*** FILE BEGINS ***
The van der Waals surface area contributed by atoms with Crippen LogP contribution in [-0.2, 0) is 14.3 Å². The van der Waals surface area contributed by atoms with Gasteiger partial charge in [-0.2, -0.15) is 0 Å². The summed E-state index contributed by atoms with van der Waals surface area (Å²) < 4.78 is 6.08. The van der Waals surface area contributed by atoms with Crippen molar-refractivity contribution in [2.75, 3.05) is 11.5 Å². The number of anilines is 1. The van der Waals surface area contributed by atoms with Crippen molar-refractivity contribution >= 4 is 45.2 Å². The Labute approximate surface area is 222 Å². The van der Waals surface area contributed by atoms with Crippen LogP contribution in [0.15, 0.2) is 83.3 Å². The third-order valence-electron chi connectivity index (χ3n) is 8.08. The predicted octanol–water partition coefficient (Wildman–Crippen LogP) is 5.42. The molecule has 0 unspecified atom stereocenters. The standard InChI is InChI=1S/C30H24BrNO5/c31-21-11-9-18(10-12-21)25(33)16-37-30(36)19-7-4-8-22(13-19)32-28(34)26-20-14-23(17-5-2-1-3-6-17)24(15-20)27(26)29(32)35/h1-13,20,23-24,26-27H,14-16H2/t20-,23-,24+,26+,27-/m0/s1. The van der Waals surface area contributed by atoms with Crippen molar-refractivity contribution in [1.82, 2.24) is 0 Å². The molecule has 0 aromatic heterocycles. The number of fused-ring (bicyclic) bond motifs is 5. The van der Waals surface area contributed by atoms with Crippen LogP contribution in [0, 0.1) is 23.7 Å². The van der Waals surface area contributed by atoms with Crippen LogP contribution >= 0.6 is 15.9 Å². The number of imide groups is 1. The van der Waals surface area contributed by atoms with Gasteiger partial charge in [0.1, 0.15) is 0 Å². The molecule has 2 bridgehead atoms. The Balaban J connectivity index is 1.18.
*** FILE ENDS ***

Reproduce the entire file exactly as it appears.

The van der Waals surface area contributed by atoms with Crippen LogP contribution in [-0.2, 0) is 14.3 Å². The van der Waals surface area contributed by atoms with Gasteiger partial charge in [-0.2, -0.15) is 0 Å². The summed E-state index contributed by atoms with van der Waals surface area (Å²) < 4.78 is 6.08. The van der Waals surface area contributed by atoms with Crippen molar-refractivity contribution in [2.75, 3.05) is 11.5 Å². The number of anilines is 1. The van der Waals surface area contributed by atoms with Crippen molar-refractivity contribution >= 4 is 45.2 Å². The Labute approximate surface area is 222 Å². The van der Waals surface area contributed by atoms with Crippen LogP contribution in [0.15, 0.2) is 83.3 Å². The third-order valence-electron chi connectivity index (χ3n) is 8.08. The predicted octanol–water partition coefficient (Wildman–Crippen LogP) is 5.42. The molecule has 0 unspecified atom stereocenters. The standard InChI is InChI=1S/C30H24BrNO5/c31-21-11-9-18(10-12-21)25(33)16-37-30(36)19-7-4-8-22(13-19)32-28(34)26-20-14-23(17-5-2-1-3-6-17)24(15-20)27(26)29(32)35/h1-13,20,23-24,26-27H,14-16H2/t20-,23-,24+,26+,27-/m0/s1. The van der Waals surface area contributed by atoms with Crippen molar-refractivity contribution in [1.82, 2.24) is 0 Å². The molecule has 0 aromatic heterocycles. The number of fused-ring (bicyclic) bond motifs is 5. The van der Waals surface area contributed by atoms with Crippen LogP contribution in [0, 0.1) is 23.7 Å². The van der Waals surface area contributed by atoms with Crippen LogP contribution >= 0.6 is 15.9 Å². The number of imide groups is 1. The van der Waals surface area contributed by atoms with Gasteiger partial charge in [0.1, 0.15) is 0 Å². The molecule has 2 bridgehead atoms. The Balaban J connectivity index is 1.18.